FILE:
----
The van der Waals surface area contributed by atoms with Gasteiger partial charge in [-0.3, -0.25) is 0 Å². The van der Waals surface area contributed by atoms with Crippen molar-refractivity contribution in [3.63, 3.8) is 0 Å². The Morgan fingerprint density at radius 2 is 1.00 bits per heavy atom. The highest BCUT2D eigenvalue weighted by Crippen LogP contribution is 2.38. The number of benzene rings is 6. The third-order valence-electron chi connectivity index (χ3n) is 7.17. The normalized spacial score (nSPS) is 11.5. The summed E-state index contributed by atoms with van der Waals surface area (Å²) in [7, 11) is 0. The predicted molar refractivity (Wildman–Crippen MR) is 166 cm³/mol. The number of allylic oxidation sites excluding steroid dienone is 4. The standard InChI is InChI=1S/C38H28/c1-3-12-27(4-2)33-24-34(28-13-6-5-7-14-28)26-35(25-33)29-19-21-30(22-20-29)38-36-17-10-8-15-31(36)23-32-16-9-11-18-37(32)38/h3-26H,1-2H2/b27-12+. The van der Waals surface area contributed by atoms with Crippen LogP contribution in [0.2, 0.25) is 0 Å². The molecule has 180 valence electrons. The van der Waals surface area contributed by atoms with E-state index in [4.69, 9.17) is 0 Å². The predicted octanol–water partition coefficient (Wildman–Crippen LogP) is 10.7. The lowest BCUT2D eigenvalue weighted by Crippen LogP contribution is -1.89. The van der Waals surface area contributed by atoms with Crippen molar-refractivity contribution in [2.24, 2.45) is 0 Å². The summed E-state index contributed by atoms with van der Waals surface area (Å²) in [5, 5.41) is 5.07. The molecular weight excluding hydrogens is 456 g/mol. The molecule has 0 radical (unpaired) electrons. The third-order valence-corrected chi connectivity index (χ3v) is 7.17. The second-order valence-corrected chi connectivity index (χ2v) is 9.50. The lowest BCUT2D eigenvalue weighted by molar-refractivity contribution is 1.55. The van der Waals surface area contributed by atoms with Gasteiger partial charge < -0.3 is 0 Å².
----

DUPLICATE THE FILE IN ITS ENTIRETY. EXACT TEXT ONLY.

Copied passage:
The van der Waals surface area contributed by atoms with Gasteiger partial charge in [-0.3, -0.25) is 0 Å². The van der Waals surface area contributed by atoms with Crippen molar-refractivity contribution in [3.63, 3.8) is 0 Å². The Morgan fingerprint density at radius 2 is 1.00 bits per heavy atom. The highest BCUT2D eigenvalue weighted by Crippen LogP contribution is 2.38. The number of benzene rings is 6. The third-order valence-electron chi connectivity index (χ3n) is 7.17. The normalized spacial score (nSPS) is 11.5. The summed E-state index contributed by atoms with van der Waals surface area (Å²) in [7, 11) is 0. The predicted molar refractivity (Wildman–Crippen MR) is 166 cm³/mol. The number of allylic oxidation sites excluding steroid dienone is 4. The standard InChI is InChI=1S/C38H28/c1-3-12-27(4-2)33-24-34(28-13-6-5-7-14-28)26-35(25-33)29-19-21-30(22-20-29)38-36-17-10-8-15-31(36)23-32-16-9-11-18-37(32)38/h3-26H,1-2H2/b27-12+. The van der Waals surface area contributed by atoms with Crippen LogP contribution in [0.2, 0.25) is 0 Å². The molecule has 180 valence electrons. The van der Waals surface area contributed by atoms with E-state index in [4.69, 9.17) is 0 Å². The predicted octanol–water partition coefficient (Wildman–Crippen LogP) is 10.7. The lowest BCUT2D eigenvalue weighted by Crippen LogP contribution is -1.89. The van der Waals surface area contributed by atoms with Crippen molar-refractivity contribution in [2.24, 2.45) is 0 Å². The summed E-state index contributed by atoms with van der Waals surface area (Å²) in [5, 5.41) is 5.07. The molecular weight excluding hydrogens is 456 g/mol. The molecule has 0 radical (unpaired) electrons. The third-order valence-corrected chi connectivity index (χ3v) is 7.17. The second-order valence-corrected chi connectivity index (χ2v) is 9.50. The lowest BCUT2D eigenvalue weighted by molar-refractivity contribution is 1.55. The van der Waals surface area contributed by atoms with Gasteiger partial charge < -0.3 is 0 Å².